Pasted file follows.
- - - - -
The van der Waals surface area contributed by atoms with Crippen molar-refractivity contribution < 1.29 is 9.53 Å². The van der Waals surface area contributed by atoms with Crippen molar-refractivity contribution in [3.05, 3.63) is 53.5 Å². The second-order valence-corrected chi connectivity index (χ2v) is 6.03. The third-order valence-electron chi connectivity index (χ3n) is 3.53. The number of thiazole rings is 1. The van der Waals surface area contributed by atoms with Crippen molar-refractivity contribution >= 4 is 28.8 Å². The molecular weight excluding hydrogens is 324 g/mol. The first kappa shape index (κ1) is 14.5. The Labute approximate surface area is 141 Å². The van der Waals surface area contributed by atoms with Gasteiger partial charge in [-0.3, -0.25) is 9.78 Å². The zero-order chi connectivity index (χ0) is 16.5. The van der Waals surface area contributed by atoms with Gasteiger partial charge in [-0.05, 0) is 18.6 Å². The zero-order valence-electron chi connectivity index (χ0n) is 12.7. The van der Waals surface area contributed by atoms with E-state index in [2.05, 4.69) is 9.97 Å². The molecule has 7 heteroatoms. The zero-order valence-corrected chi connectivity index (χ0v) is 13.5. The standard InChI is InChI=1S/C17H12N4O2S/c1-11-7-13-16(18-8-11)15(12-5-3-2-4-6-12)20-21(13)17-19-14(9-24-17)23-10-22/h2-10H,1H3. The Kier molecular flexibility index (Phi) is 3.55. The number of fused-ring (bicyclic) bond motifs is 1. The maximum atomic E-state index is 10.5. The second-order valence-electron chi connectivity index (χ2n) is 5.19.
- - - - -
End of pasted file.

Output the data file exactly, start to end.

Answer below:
The van der Waals surface area contributed by atoms with Crippen molar-refractivity contribution < 1.29 is 9.53 Å². The van der Waals surface area contributed by atoms with Crippen molar-refractivity contribution in [3.05, 3.63) is 53.5 Å². The second-order valence-corrected chi connectivity index (χ2v) is 6.03. The third-order valence-electron chi connectivity index (χ3n) is 3.53. The number of thiazole rings is 1. The van der Waals surface area contributed by atoms with Crippen molar-refractivity contribution >= 4 is 28.8 Å². The molecular weight excluding hydrogens is 324 g/mol. The first kappa shape index (κ1) is 14.5. The Labute approximate surface area is 141 Å². The van der Waals surface area contributed by atoms with Gasteiger partial charge in [-0.3, -0.25) is 9.78 Å². The zero-order chi connectivity index (χ0) is 16.5. The van der Waals surface area contributed by atoms with Gasteiger partial charge in [-0.05, 0) is 18.6 Å². The zero-order valence-electron chi connectivity index (χ0n) is 12.7. The van der Waals surface area contributed by atoms with E-state index in [2.05, 4.69) is 9.97 Å². The molecule has 7 heteroatoms. The zero-order valence-corrected chi connectivity index (χ0v) is 13.5. The standard InChI is InChI=1S/C17H12N4O2S/c1-11-7-13-16(18-8-11)15(12-5-3-2-4-6-12)20-21(13)17-19-14(9-24-17)23-10-22/h2-10H,1H3. The Kier molecular flexibility index (Phi) is 3.55. The number of fused-ring (bicyclic) bond motifs is 1. The maximum atomic E-state index is 10.5. The second-order valence-electron chi connectivity index (χ2n) is 5.19.